A new study shows that the economic impact of unemployment insurance (UI), especially for long-term jobless workers, has a huge positive effect on the economy, not only for the jobless, but by keeping millions of other workers on the job.
With Republican lawmakers balking at maintaining UI for millions of jobless workers out of work for more than six months in an economy that has nearly five job seekers for every opening, the new research bolsters the case for maintaining the programs.
If lawmakers don’t act by Nov. 30, 2 million jobless workers will be without help by the end of the year.
The study, commissioned by the U.S. Department of Labor, shows the UI program had an even more positive impact on the economy this time around than in previous recessions.
Among the key findings:
- For every dollar spent on UI, economic activity increases by $2.
- During each quarter of the recent recession, UI benefits kept an average of 1.6 million Americans on the job.
- At the height of the recession, UI benefits averted 1.8 million job losses and kept the unemployment rate approximately 1.2 percentage points lower.
- UI benefits reduced the fall in GDP by 18 percent. Nominal GDP was $175 billion higher in 2009 than it would have been without UI benefits. In total, unemployment insurance kept GDP $315 billion higher from the start of the recession through the second quarter of 2010.
As Labor Secretary of Labor Hilda Solis says, “Unemployment insurance is one of the best investments we can make,”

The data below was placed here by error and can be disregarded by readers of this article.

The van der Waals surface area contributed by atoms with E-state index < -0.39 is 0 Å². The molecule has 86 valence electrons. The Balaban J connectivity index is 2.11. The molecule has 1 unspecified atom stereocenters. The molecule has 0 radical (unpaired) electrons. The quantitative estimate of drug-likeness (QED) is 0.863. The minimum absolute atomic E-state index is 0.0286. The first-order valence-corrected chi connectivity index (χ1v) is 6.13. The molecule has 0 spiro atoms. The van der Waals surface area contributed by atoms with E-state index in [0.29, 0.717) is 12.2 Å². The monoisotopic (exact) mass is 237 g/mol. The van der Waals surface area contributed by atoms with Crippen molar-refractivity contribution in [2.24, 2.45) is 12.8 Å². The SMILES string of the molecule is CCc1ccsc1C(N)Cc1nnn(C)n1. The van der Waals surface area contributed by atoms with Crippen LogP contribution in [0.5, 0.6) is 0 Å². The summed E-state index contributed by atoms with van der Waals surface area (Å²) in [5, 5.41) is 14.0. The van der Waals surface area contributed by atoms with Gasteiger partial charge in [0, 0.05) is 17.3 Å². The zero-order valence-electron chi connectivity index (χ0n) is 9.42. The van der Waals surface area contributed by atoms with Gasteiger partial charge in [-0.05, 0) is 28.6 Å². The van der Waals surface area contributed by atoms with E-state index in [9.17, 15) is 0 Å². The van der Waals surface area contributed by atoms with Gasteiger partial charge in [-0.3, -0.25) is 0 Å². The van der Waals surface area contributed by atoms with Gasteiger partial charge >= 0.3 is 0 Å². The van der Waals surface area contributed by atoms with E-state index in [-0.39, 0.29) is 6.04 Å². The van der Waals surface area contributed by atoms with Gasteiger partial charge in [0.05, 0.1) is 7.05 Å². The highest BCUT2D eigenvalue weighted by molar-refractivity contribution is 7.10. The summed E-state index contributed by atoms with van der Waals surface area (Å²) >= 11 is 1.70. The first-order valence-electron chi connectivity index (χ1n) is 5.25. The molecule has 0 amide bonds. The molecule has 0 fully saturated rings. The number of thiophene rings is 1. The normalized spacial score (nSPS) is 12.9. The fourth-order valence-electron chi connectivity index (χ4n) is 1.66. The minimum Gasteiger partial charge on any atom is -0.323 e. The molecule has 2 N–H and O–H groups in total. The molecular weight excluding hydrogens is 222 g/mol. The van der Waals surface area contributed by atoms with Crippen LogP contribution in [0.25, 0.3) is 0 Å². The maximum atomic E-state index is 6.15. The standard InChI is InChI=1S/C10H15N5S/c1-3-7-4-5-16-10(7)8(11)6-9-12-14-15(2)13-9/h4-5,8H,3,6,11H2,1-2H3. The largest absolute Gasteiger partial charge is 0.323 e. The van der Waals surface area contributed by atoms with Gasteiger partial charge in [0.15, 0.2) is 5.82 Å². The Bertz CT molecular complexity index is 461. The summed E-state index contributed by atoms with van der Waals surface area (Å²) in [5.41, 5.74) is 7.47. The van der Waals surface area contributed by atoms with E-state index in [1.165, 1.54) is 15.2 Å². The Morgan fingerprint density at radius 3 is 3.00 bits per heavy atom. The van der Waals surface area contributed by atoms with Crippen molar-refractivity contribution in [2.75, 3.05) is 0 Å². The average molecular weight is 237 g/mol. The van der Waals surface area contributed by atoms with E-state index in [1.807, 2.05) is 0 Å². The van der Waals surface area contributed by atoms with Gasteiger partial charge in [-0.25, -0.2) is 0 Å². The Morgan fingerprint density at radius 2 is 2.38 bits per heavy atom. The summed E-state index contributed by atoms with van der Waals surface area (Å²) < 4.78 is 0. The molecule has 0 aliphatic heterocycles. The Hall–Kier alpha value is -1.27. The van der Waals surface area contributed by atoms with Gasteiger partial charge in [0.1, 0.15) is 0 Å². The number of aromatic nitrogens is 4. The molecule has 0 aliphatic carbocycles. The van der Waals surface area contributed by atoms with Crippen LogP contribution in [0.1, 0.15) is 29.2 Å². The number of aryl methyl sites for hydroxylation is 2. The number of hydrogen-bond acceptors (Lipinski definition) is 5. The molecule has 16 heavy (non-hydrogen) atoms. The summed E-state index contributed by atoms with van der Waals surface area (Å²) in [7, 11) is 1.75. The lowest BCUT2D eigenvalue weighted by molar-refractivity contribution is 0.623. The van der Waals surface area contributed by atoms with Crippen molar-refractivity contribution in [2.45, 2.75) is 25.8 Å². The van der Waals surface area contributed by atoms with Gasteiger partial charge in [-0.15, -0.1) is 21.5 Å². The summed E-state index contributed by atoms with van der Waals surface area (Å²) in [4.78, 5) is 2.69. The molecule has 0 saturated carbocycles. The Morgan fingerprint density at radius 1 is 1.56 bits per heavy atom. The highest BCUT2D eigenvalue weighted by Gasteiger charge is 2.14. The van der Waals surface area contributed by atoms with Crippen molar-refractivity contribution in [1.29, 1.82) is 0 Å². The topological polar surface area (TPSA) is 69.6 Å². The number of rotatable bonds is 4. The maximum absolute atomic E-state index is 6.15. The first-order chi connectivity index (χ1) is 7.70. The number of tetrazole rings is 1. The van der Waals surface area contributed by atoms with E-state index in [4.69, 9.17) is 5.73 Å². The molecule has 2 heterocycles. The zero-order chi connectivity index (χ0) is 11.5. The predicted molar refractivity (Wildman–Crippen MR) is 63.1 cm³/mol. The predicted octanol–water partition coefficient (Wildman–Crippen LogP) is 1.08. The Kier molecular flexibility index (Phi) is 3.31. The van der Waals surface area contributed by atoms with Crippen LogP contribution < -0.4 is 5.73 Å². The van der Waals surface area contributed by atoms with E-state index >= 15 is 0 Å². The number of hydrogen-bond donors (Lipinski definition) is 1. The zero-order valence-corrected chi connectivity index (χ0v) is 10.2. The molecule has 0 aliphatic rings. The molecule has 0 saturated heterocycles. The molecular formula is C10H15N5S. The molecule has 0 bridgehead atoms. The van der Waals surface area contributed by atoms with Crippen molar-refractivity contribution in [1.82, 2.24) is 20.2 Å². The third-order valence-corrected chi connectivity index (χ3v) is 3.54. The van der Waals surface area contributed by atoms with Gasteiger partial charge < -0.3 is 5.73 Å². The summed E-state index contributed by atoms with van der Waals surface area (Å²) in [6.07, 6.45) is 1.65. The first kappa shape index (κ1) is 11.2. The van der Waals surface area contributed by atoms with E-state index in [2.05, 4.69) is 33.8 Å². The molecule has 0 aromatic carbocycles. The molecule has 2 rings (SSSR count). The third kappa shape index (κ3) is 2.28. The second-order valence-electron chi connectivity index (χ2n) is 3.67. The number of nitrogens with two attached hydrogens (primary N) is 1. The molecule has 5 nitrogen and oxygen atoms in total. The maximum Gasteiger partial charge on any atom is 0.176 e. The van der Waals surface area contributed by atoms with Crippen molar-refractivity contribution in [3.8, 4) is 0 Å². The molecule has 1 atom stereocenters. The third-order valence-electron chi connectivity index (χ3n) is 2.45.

not only for the millions of people that utilize UI benefits to provide for their families in a time of need, but for the millions more whose jobs are kept secure because of the stabilizing affect it has on our economy as a whole.
Solis says it’s crucial Congress act as soon as possible.
While the economy and the job market are on the road to recovery, the loss of consumer sales from removing billions of dollars in unemployment benefits will set us back. Now is not the time to turn our backs on the families that rely on these benefits and the businesses that serve them.
Click here for the full report.
I am assuming that it was okay to post in full because the AFL-CIO generally tries to get the word out.
Full disclosure: Although I didn't in 2008, I have often bordered a bus or driven to an area and block walked for the AFL-CIO. I did not support Barack and could not campaign in 2008. The AFL-CIO offers a check to those who block walk. Block walking is going door to door in a neighborhood to speak to voters. It's always been on a Saturday when I've participated and I've done it since I was a teenager. A check is offered to everyone who participates. I have always turned down any payment although I generally take the free t-shirt that's also offered. (I believe I've always taken it but I'll say "generally" in case there ends up being a year I didn't because I turned it down or they ran out.
So, as I was saying, the AFL-CIO works very hard at getting the word out so I am assuming that it's okay to repost their statement in full.
Unemployment benefits are expiring for many Americans and, if you missed it, the economy has yet to recover. Americans need the benefits to be renewed.
The benefits have helped Americans who cannot find employment in this shoddy market and the benefits have also helped the American economy.
(For the record, I do not and will not support the SEIU. They are damaging and hurtful to the needs of real unions.)
This is C.I.'s "Iraq snapshot" for Tuesday: